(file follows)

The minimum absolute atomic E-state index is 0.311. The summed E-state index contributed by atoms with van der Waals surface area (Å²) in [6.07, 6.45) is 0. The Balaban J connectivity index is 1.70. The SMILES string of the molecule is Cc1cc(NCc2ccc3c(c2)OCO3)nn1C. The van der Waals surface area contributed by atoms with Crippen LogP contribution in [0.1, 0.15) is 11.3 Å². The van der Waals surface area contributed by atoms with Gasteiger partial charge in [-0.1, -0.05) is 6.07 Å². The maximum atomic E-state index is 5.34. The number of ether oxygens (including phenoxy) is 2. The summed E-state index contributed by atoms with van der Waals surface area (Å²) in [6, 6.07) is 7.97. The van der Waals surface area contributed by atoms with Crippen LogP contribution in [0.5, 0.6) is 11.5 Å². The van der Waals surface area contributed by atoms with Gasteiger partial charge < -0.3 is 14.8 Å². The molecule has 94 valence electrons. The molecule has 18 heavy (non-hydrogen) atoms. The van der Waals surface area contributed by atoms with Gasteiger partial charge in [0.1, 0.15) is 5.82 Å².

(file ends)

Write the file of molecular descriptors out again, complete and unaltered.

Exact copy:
The minimum absolute atomic E-state index is 0.311. The summed E-state index contributed by atoms with van der Waals surface area (Å²) in [6.07, 6.45) is 0. The Balaban J connectivity index is 1.70. The SMILES string of the molecule is Cc1cc(NCc2ccc3c(c2)OCO3)nn1C. The van der Waals surface area contributed by atoms with Crippen LogP contribution in [0.1, 0.15) is 11.3 Å². The van der Waals surface area contributed by atoms with Gasteiger partial charge in [-0.1, -0.05) is 6.07 Å². The maximum atomic E-state index is 5.34. The number of ether oxygens (including phenoxy) is 2. The summed E-state index contributed by atoms with van der Waals surface area (Å²) in [6, 6.07) is 7.97. The van der Waals surface area contributed by atoms with Crippen LogP contribution in [0.5, 0.6) is 11.5 Å². The van der Waals surface area contributed by atoms with Gasteiger partial charge < -0.3 is 14.8 Å². The molecule has 94 valence electrons. The molecule has 18 heavy (non-hydrogen) atoms. The van der Waals surface area contributed by atoms with Gasteiger partial charge in [0.1, 0.15) is 5.82 Å².